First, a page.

Brookhaven Crime Scene Investigations Supervisor Jeff Hightower twisted the black U-shaped device into place atop the tripod, inserted a battery and then pressed a red button on a screen to turn the machine on.
A soft whirring sound radiated from the machine as the tiny mirror in the center of the device started spinning rapidly. Invisible to the naked eye, an infrared laser was busy scanning every inch of the room where police officers were working at their desks.
The machine is called the FARO 3D laser scanner, purchased earlier this year by the city for $62,000 using asset forfeiture funds. Asset forfeiture funds can be criminal or civil and are items, including cash, that can legally be confiscated by law enforcement if believed to be involved in a crime.
Hightower and the police department’s other CSI investigator, Shelby Little, say the new device puts the Brookhaven Police Department at the forefront of crime scene investigations by using the latest technology.
“It’s a really slick system,” Hightower said.
The portable scanner system works by scanning a scene up to 70 meters. By using specialized software that layers all the images scanned, the FARO creates a 3D image and virtual reality scene onto a computer screen not unlike a futuristic video game.
With a few clicks of a mouse using the special software, the viewer can then essentially embed into a crime scene as if they were standing there. The images and animations are also available to be studied long after the crime scene has been cleared, Hightower said.
The FARO machine can be used in daylight or complete darkness to record every detail of a scene as well as measurements from one area to another.
It also takes still photographs as part of gathering evidence.
That is not quite like the crime shows you might see on television where investigators quickly solve a crime with fictional technology, but “this is getting closer to that,” Hightower said.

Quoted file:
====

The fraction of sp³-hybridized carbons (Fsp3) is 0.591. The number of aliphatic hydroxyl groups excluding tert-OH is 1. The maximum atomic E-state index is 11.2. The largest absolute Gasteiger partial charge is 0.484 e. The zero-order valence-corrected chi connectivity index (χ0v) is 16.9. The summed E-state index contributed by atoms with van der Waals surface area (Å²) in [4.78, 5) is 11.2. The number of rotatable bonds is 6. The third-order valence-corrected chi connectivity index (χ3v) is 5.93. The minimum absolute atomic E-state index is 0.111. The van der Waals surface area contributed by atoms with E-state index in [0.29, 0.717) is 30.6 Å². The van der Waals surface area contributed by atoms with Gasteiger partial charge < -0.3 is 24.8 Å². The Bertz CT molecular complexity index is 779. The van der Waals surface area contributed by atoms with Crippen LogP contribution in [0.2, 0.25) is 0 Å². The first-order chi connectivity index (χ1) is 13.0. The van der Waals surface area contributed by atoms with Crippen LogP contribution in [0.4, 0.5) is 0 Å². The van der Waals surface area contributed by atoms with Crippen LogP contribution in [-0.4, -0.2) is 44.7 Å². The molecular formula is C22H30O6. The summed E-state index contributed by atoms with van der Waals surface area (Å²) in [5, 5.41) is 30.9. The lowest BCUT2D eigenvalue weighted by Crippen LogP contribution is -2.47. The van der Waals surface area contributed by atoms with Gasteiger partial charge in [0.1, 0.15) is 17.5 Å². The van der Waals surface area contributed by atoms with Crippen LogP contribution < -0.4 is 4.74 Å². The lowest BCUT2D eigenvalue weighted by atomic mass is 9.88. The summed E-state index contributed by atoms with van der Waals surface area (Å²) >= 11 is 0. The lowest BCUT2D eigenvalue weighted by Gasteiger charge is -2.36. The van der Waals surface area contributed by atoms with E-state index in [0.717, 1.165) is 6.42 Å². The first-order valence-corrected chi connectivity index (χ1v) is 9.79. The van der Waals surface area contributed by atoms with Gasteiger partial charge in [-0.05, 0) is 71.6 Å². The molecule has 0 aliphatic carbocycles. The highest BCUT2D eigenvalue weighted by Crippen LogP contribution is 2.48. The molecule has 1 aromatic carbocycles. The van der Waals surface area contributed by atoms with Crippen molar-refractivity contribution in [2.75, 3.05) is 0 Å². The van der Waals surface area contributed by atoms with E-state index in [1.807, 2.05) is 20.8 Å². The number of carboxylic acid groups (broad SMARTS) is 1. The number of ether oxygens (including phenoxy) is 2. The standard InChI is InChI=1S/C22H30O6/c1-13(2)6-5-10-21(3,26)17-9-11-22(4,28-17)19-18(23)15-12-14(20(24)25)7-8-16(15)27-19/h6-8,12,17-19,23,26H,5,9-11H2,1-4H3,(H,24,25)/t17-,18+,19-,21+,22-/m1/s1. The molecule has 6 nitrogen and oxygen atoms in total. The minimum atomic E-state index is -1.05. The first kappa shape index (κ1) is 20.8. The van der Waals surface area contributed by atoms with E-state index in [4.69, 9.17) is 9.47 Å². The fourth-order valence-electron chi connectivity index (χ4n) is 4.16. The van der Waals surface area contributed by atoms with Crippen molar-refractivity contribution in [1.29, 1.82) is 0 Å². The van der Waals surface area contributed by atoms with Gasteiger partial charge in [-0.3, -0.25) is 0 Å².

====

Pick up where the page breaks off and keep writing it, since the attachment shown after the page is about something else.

“Today’s science fiction is tomorrow’s history,” he added.
The U-shaped device, or scanner head, records everything it sees as data points, Hightower explained. Those data points can then be digitally manipulated to create measurements, diagrams, recreate and animate scenes for a virtual reality look at a crime or accident scene.
The FARO allows users to recreate a “walk-through” of a scene that can be used in the courtroom to give jurors a close look, Hightower said.
One recent scene scanned by Hightower was in a parking lot on Buford Highway, where a victim was beaten by unknown suspects. He scanned the scene with FARO in less than two hours.
The images offer an aerial view of the scene that Hightower can then click on a keyboard and mouse to zoom in and move through the area as if he were there.
The FARO can be used at accident scenes when officers are intent on collecting all information available, but also clearing the road to allow traffic to move again.
“What sometimes took us four or five ours to record, now can take as little as 45 minutes with the FARO,” he said. “This is tons easier than the older method.”
That older method included using rulers and measuring tape and taking sometimes hundreds of pictures.
So far, none of FARO’s recorded scans have been used in court, but the District Attorney’s office is trained on how to use the equipment to lead jurors through a scene using the computer 3D imagery, he said.
Another benefit of the FARO is the ability to scan the layouts of buildings, such as schools, churches or government facilities, Hightower said.
Should an incident like an active shooter or other crime take place in one of these facilities, police officers would be able to pull up a 3D image of the building on a computer and see exactly where all the turns, corners and doors are located before sending in SWAT or other officers, he explained.
“It’s better than a blueprint,” he said.
So far, Brookhaven has not yet completed that exercise, but plans are to do so, he added.
“This machine is really user-friendly. Anyone with basic computer skills can use it,” he said.